From the moment the German army moved quietly into Luxembourg on 2 August 1914, to the Armistice on 11 November 1918, the fighting on the Western Front in France and Flanders never stopped. There were quiet periods, just as there were the most intense, savage, huge-scale battles.
The war on the Western Front can be thought of as being in three phases: first, a war of movement as Germany attacked France and the Allies sought to halt it; second, the lengthy and terribly costly siege warfare as the entrenched lines proved impossible to crack (late 1914 to early-1918); and finally a return to mobile warfare as the Allies applied lessons and technologies forged in the previous years and surged forward to victory.
As with previous wars, British Commanders-in-Chief in a theatre of war or campaign were obliged to report their activities and achievements to the War Office in the form of a despatch and those written from the Western Front provide a fascinating, detailed and compelling overview of this part of the First World War.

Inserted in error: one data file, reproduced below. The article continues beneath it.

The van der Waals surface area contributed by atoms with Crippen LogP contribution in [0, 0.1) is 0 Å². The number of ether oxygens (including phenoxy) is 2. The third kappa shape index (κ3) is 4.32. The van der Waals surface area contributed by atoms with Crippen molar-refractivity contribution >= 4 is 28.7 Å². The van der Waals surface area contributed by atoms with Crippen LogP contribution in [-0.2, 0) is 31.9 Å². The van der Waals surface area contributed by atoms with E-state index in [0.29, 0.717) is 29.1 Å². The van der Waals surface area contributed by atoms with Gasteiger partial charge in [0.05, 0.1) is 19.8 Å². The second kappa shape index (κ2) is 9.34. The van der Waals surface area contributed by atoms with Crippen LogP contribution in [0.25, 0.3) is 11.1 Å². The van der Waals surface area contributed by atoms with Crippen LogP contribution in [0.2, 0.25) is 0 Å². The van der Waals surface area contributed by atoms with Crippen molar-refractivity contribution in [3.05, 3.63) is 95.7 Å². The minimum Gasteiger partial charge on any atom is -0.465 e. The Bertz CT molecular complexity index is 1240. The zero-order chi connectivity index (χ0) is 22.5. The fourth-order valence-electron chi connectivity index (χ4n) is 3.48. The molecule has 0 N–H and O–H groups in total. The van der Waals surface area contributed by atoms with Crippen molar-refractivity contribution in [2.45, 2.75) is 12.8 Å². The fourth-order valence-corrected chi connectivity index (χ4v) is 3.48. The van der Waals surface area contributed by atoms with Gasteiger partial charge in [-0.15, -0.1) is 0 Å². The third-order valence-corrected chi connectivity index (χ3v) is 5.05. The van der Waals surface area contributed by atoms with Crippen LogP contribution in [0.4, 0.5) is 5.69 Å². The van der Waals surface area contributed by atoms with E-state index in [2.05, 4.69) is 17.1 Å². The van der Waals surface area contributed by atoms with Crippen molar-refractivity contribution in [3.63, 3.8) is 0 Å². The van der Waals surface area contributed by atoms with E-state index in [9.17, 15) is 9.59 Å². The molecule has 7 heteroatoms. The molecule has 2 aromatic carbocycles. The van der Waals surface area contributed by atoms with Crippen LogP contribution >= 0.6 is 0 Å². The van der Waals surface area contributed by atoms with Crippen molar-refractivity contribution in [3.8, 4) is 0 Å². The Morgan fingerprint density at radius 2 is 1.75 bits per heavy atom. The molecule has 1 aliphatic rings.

This volume concludes with Field Marshal Sir Douglas Haig’s despatch, originally published in 1919, on the execution of the fighting on the Western Front.
Despatches From The Front WESTERN FRONT 1917-1918
In this instructive volume in the Despatches from the Front series we read despatches to the War Office from British Commanders as they faced three challenges over the war years: the great retreat in 1914, the siege warfare of the war’s middle years, with their costly offensives; and finally the return to open warfare and final victory in 1918.